Bidding Behaviour in the Australian Electricity Market
Article provide by Minter Ellison Lawyers
In common with many utilities markets around the world, the Australian Electricity Market has undergone major reform in recent years.
The Australian Electricity Market has largely developed from a centrally planned, principally state owned industry. Private participation is now welcome in all States of Australia, and a substantial degree of privatisation has occurred.
Since 1998, a gross pool electricity market has operated between 5 out of 6 Australian States. However, a relatively shallow market, coupled with limited interconnection between the States, has meant that at various times, almost every generator has been in a position to determine market prices within the Australian National Electricity Market. Pricing, though generally low, can be very volatile, and can fluctuate from -$AU 1000 to $AU 12500/MWh within a few hours.
This has led to a series of legislative responses. The most recent legislative attempt to restrain market behaviour, was a requirement, in the National Electricity Rules, that market bids be made "in good faith". That rule has been the subject of an extensive and instructive Court case, involving the Australian Energy Regulator (AER) and Stanwell Corporation Limited (Stanwell).
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Under the National Electricity Rules, dispatch offers, despatch bids and rebids must be made "in good faith". Most regulatory attention has been paid to the lodgement of rebids, because it is at this point that much of the volatility in the market occurs.
A rebid "is taken to be made in good faith, if at the time of making such a ..... rebid," the relevant generator "has a genuine intention to honour that rebid, if the material conditions upon which the rebid were based remain unchanged until the relevant despatch interval."
In the Stanwell case, the AER investigated behaviour in the Queensland Region of the Australian Market, at times when demand was particularly high, and spot prices (usually in the vicinity of $20-$30/MWh), had exceeded $5,000 on 14 occasions. A protracted investigation first focused on all bidding behaviour over the relevant period, and then gradually narrowed down its focus, until 92 and then eventually 8 rebids were the subject of a court prosecution, allegatimg that the requirements of 'good faith' had been breached. A lengthy trial took place and a decision was handed down in August 2011.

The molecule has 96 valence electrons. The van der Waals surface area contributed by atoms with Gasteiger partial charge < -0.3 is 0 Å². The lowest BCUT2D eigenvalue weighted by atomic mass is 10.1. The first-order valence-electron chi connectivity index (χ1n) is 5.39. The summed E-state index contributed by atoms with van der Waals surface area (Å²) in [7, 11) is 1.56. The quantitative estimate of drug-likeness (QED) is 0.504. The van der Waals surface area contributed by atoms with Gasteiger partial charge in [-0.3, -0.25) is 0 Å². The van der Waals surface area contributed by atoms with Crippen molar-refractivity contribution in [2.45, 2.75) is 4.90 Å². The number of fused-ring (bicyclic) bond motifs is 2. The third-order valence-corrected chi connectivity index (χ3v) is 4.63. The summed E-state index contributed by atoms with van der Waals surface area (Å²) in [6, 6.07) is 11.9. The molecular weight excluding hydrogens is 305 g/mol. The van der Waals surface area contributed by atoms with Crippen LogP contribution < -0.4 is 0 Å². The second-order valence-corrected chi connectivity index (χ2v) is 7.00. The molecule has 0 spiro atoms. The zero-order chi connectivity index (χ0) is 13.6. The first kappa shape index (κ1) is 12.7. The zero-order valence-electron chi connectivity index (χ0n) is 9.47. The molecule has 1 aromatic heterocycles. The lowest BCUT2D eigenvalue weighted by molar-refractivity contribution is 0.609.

The AER's case
The AER sought to identify "the material conditions and circumstances placed on which rebids were based', and alleged that 'there was no change in those conditions' or 'no change upon which the respondent acted in making the subsequent rebid.". Alternatively, the AER alleged that the witnesses' testimony established that there was no relevant intention to honour the relevant rebids. In effect, the regulator was arguing that:
it was possible to identify the particular circumstances that gave rise to a decision to make an initial bid;
a rebid was only lawful if those circumstances changed.
Stanwell argued "that the requirement or good faith requires honesty." As a result, a rebid would be made in good faith if, when it was made, the trader did not have the actual intention to displace it with another rebid.
The Court's findings
The Judge found in favour of Stanwell Corporation. He found that "by definition a market is made up of potential buyers and potential bidders, each trying to maximise its own benefits from each transaction."
His honour rejected the notion that it would be possible or indeed relevant to identify all of the factors that led to a decision to make a bid or particular rebid. The good faith rule required an examination of:
"the totality of relevant conditions with a view to identifying whether there has been any change, and that rebidding could reflect the particular personalities, and experiences of the traders".
A decision to make a bid or rebid was often a reflection of the judgement and risk aversion of the traders. Traders were entitled to take into account changes in actual and forecast despatch pricing, as changes in material circumstances which justify a rebid. Lastly, a rebid may be made in good faith even if it was made with the object of achieving a particular market price.
Implications of the case
(A) Gathering and relying on evidence.